Japan has put raw fish on the culinary map. You can now find sushi across the world, from South America to Northern Europe, unadulterated, in fusion cuisine, or in the finest fancy restaurants. However, nowhere does it better than its homeland. Originally scoffed at by the Michelin Guide, there are now sushi chefs with three stars, acclaimed for their ingredients, technique and, of course, taste. From your classic sashimi to a full-on omakase menu, we pick the best of the best sushi Japan has to offer.
Forget the fish, the main variant in the taste of sushi come from the rice, specifically the rice vinegar. At Tsugu Sushimasa they use an unusual vinegar, stronger in taste and dating back to the Edo period (1603-1868). It’s an interesting twist, and one that is entirely dictated by flavor, rather than fashion. You can trust them though, chef Shogo Sugaya is a third generation sushi chef. It’s not all raw, however, and the menu offers some grilled fish in addition to the traditional pieces.
After winning three stars from the Michelin Guide, Sukiyabashi Jiro has become one of the most famous sushi restaurants in the world. The chef and owner, Jiro Ono, was the star of David Gelb’s 2011 documentary, ‘Jiro Dreams of Sushi’, which put his tiny restaurant firmly on the traveller’s map. It’s pretty no-frills, with a simple sushi bar only sitting a few guests, who are served a set menu of beautifully prepared and selected sushi. Anyone who saw the documentary will recognise Jiro and his team’s attention to detail, from choosing the fish in the early hours, to massaging an octopus for a whole morning.
Chef Teruya Iida of Ichibancho Teruya insists on meeting his clients, and is one of the only high-end sushi chefs who can converse in almost flawless English. He began his sushi training in New York. The restaurant specializes in sushi sho style, a large number of morsels in small portions, including some chef-special sides and delicious desserts. The chef’s selection is highly recommended.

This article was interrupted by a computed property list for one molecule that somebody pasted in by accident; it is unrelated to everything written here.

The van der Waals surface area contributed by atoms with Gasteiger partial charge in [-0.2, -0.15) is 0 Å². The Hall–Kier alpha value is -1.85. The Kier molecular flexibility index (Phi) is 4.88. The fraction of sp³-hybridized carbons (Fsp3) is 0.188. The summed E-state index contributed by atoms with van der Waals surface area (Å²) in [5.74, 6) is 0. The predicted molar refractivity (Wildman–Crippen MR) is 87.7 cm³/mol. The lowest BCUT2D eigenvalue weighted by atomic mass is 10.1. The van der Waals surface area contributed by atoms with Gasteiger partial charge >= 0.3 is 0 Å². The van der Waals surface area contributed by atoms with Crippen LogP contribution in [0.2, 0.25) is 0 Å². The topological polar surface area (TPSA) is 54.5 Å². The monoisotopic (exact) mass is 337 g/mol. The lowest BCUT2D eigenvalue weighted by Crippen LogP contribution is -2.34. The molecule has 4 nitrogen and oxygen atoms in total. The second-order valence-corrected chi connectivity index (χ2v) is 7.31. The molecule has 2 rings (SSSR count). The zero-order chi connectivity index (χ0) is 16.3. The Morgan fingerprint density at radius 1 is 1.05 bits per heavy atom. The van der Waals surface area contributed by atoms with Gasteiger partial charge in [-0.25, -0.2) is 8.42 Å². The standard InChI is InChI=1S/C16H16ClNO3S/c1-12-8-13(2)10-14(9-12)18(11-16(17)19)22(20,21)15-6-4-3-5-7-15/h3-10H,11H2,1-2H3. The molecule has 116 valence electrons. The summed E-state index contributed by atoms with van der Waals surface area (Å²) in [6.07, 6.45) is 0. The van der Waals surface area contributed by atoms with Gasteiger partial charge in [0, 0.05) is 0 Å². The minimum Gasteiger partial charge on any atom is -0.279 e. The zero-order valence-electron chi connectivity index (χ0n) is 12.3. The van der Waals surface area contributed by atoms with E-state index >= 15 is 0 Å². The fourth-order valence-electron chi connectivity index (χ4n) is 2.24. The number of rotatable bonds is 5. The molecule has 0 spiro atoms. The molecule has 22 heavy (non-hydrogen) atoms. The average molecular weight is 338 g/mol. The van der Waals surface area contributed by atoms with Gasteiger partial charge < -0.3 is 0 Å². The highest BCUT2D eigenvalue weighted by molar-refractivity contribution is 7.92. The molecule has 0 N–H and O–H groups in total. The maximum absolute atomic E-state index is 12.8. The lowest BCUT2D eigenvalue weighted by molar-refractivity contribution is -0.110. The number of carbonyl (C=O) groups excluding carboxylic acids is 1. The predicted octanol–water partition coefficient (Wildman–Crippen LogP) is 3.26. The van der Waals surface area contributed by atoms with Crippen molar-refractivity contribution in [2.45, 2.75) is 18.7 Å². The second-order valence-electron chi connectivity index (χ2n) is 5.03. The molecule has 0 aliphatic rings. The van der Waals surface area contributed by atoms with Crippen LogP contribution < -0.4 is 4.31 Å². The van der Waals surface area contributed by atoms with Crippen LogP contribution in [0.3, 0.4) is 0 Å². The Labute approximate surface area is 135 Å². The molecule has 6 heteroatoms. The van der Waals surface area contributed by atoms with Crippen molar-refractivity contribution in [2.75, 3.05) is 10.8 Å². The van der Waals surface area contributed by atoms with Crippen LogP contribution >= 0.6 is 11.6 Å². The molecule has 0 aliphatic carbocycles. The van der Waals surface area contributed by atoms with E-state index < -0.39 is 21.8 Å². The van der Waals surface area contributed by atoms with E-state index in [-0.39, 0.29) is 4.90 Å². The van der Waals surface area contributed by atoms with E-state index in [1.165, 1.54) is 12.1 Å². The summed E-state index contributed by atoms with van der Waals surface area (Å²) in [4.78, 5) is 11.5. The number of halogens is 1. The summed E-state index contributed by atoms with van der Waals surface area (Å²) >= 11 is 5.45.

Found within the busy Tsukiji fish market, Tsukiji Sushisay Honten is in the perfect position to get the best of the fresh catch. The clientele tends to be local and prices are reasonable. There are two floors, the first where seating is limited to counters and the second where there are a few tables to sit. A great stop-off after visiting the fish market.
Having earned three stars from Michelin, sushi chef Masahiro Yoshitake has put his sushi restaurant, Sushi Yoshitake , on the map. Expect inventive interpretations of classic sushi dishes. Yoshitake is particularly famous for his abalone, accompanied with a special sauce made from abalone liver, uni and oyster. Serving small plates in the omakase style in front of the clientele, Toshitake only takes reservations for two sittings each night and demand is high, so be sure to call far in advance for your table.
Another sushi counter located in the Tsukiji Market, Sushi Dai is hidden just near the main gate around Shin-ohashi Street. Behind the unassuming green doorway, you will find fresh sushi, so popular that lines wrap around the corner, even in the early morning hours. The restaurant is particularly noted for its sushi breakfast selection, with options including a simple nigari set or one that also includes sushi rolls. There are also eggs, another market specialty, on the menu.
Chef Takashi Saito has earned three Michelin stars for his Sushi Saito restaurant, located in Minato Tokyo, on the first floor of the Nihon Jitensha Kaikan building. Noted for offering some of the freshest fish, the restaurant has also been celebrated by the director-general of Michelin, Jean-Luc Naret, who is a major fan of Saito and the sushi he produces. Reservations are necessary for this sushi counter as it only has six seats.